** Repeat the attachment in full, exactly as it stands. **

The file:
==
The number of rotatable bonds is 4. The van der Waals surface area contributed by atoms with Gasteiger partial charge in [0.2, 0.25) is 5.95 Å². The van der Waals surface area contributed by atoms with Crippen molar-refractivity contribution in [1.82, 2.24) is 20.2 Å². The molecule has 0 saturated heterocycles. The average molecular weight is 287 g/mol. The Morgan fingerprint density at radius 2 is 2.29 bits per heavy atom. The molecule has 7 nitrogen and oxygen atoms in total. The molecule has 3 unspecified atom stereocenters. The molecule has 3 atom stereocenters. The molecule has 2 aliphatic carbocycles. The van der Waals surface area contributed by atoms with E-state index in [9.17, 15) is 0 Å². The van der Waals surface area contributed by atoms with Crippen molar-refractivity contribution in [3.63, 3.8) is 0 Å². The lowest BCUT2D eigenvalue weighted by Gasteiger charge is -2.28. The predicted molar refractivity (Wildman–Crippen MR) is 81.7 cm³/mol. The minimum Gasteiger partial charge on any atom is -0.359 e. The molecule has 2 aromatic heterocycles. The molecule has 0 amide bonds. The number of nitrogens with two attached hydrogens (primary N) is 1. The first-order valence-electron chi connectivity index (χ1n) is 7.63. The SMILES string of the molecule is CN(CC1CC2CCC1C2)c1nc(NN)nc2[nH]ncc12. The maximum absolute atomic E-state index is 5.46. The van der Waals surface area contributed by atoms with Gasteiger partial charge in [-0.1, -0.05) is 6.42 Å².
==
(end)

The number of rotatable bonds is 4. The van der Waals surface area contributed by atoms with Gasteiger partial charge in [0.2, 0.25) is 5.95 Å². The van der Waals surface area contributed by atoms with Crippen molar-refractivity contribution in [1.82, 2.24) is 20.2 Å². The molecule has 0 saturated heterocycles. The average molecular weight is 287 g/mol. The Morgan fingerprint density at radius 2 is 2.29 bits per heavy atom. The molecule has 7 nitrogen and oxygen atoms in total. The molecule has 3 unspecified atom stereocenters. The molecule has 3 atom stereocenters. The molecule has 2 aliphatic carbocycles. The van der Waals surface area contributed by atoms with E-state index in [9.17, 15) is 0 Å². The van der Waals surface area contributed by atoms with Crippen molar-refractivity contribution in [3.63, 3.8) is 0 Å². The lowest BCUT2D eigenvalue weighted by Gasteiger charge is -2.28. The predicted molar refractivity (Wildman–Crippen MR) is 81.7 cm³/mol. The minimum Gasteiger partial charge on any atom is -0.359 e. The molecule has 2 aromatic heterocycles. The molecule has 0 amide bonds. The number of nitrogens with two attached hydrogens (primary N) is 1. The first-order valence-electron chi connectivity index (χ1n) is 7.63. The SMILES string of the molecule is CN(CC1CC2CCC1C2)c1nc(NN)nc2[nH]ncc12. The maximum absolute atomic E-state index is 5.46. The van der Waals surface area contributed by atoms with Gasteiger partial charge in [-0.1, -0.05) is 6.42 Å².